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Brain Connect. 2018 Nov;8(9):558-566. doi: 10.1089/brain.2018.0614.

Somatosensory Regions Show Limited Functional Connectivity Differences in Youth with Autism Spectrum Disorder.

Cechmanek B1,2,3, Johnston H2,3,4, Vazhappilly S2,3,5, Lebel C2,3,6,7, Bray S2,3,6,7.

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1 Biomedical Engineering Graduate Program, University of Calgary , Calgary, Canada .
2 Child and Adolescent Imaging Research (CAIR) Program, University of Calgary , Calgary, Canada .
3 Alberta Children's Hospital Research Institute (ACHRI), University of Calgary , Calgary, Canada .
4 Werklund School of Education, University of Calgary , Calgary, Canada .
5 Neuroscience Program, Cumming School of Medicine, University of Calgary , Calgary, Canada .
6 Department of Radiology and Cumming School of Medicine, University of Calgary , Calgary, Canada .
7 Department of Pediatrics, Cumming School of Medicine, University of Calgary , Calgary, Canada .


An estimated 70-90% of children with autism spectrum disorder (ASD) have sensory symptoms, which may present as hyper- or hyporesponsivity in one or more sensory modalities. These sensitivities correlate with social symptoms, activity, and social interaction levels. Interestingly, sensory symptoms appear to be most prevalent in late childhood, suggesting a developmental component. Although the neural basis of sensory sensitivities remains unclear, atypical functional connectivity of sensory brain regions has been suggested as a potential mechanism. Tactile sensitivities are among the most predictive of social functioning, yet no studies to our knowledge have examined somatosensory functional connectivity in children and adolescents with ASD, when symptoms are typically most prominent. In this study, we used human data from the Autism Brain Imaging Data Exchange (ABIDE-I) to assess functional connectivity differences of somatosensory regions during resting state functional magnetic resonance imaging, in youth aged 8-15 years. After head motion exclusion, our sample included 67 participants with ASD and 121 typically developing controls. We additionally examined associations between functional connectivity and age, as well as ASD symptom severity. Together, these seed-based analyses showed limited differences in functional connectivity between groups, either to hypothesized target regions or in terms of global connectivity. Our findings suggest that hyper- or hyposomatosensory functional connectivity at rest is not a population-level feature in ASD. However, this does not preclude increased variability of somatosensory networks across the ASD population. Furthermore, as sensory sensitivities were not specifically assessed in this sample, future studies may be better able to identify patterns of functional connectivity, reflecting individual differences in sensory symptoms.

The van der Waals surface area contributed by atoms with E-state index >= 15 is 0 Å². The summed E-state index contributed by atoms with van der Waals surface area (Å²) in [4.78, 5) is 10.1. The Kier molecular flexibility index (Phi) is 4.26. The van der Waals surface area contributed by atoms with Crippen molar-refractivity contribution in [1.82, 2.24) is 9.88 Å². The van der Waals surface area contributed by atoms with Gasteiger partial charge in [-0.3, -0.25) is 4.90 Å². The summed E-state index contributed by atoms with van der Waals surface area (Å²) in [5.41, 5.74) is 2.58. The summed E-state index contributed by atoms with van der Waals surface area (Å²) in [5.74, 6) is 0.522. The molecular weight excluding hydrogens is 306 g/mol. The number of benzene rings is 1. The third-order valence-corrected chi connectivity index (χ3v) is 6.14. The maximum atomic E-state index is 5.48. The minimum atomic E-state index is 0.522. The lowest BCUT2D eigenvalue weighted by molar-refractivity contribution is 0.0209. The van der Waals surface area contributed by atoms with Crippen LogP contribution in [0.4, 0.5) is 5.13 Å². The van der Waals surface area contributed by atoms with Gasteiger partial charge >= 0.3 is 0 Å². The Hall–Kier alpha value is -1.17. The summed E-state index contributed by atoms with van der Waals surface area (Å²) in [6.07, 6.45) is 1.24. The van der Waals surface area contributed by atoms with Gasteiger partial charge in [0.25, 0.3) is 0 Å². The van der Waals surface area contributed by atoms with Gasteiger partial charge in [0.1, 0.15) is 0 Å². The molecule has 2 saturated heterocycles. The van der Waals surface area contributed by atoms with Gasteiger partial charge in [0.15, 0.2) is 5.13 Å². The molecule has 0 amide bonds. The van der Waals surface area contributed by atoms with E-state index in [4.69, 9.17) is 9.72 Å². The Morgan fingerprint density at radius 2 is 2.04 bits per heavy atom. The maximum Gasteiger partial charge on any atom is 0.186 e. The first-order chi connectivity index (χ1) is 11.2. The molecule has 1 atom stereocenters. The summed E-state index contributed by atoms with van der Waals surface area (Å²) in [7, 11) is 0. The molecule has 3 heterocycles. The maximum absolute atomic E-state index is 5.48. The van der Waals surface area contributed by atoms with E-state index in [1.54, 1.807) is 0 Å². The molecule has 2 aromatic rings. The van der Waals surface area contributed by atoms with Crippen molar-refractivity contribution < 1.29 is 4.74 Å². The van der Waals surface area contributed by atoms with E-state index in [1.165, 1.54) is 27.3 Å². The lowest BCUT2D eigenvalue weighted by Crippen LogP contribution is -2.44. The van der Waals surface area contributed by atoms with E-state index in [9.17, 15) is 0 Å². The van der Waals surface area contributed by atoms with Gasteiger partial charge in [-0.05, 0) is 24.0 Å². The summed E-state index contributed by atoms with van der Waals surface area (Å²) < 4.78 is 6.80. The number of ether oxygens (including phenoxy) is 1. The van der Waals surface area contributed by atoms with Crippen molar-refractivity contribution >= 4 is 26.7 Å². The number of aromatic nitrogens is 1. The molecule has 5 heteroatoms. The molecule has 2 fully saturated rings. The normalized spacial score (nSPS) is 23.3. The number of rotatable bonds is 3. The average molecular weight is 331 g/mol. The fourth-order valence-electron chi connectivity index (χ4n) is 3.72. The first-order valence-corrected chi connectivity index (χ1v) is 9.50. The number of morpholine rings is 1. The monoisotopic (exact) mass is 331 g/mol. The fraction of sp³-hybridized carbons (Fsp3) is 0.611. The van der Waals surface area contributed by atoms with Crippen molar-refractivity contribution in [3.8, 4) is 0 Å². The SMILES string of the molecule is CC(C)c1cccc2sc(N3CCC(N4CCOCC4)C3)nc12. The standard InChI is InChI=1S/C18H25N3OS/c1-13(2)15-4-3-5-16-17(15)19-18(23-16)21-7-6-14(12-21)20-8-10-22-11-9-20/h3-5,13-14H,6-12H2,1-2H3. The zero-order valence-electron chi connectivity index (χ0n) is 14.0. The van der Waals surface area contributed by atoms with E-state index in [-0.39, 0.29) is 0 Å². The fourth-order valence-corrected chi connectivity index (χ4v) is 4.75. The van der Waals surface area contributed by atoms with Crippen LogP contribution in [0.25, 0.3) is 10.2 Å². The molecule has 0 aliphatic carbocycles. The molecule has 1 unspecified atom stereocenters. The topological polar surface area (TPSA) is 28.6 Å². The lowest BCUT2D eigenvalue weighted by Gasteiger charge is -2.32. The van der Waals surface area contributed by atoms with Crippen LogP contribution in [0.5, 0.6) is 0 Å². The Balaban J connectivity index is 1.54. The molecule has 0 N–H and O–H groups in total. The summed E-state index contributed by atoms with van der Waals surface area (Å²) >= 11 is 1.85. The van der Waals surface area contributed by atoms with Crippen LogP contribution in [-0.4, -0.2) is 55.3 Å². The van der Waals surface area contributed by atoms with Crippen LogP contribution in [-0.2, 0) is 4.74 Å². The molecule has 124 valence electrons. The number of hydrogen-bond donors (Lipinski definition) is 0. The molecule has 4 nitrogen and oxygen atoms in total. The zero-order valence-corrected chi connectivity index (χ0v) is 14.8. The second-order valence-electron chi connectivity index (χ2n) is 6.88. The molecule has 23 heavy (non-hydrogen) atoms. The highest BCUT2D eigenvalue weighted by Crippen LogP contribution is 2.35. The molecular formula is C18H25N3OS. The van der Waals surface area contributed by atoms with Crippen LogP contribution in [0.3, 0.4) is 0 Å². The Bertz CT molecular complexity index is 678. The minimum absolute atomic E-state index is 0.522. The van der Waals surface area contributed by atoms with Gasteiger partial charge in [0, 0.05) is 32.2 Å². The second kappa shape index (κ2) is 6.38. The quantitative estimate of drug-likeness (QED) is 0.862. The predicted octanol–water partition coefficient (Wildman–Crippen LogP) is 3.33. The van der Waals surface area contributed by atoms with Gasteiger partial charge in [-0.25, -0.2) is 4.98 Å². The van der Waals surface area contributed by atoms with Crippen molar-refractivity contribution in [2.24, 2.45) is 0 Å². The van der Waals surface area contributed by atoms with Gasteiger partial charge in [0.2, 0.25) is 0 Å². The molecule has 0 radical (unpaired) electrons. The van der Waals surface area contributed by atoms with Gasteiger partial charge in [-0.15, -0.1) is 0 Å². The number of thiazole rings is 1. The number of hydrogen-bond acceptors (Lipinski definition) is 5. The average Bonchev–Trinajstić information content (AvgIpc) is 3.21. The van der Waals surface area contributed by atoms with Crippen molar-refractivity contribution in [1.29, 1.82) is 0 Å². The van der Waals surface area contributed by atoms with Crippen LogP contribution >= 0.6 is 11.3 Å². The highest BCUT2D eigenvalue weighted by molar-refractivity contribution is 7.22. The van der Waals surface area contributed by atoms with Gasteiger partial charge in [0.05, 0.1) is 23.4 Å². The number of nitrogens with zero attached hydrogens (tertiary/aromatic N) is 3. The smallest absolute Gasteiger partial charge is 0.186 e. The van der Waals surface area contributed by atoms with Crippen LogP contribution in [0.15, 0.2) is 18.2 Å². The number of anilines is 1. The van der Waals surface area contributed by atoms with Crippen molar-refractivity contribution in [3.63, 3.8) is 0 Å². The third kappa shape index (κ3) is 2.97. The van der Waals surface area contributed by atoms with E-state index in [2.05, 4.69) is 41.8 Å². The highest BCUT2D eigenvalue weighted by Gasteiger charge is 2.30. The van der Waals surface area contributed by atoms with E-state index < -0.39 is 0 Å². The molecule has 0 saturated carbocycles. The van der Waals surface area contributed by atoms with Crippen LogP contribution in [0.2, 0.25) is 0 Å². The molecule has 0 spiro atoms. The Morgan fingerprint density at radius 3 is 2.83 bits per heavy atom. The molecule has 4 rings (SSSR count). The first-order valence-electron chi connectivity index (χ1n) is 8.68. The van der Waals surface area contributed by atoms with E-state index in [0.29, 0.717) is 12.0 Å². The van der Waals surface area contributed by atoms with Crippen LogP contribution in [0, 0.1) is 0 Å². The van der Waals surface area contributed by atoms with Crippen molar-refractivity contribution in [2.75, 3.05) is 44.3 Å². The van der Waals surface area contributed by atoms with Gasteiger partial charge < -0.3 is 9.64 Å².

autism spectrum disorder; functional connectivity MRI; resting state; sensorimotor system

[Indexed for MEDLINE]

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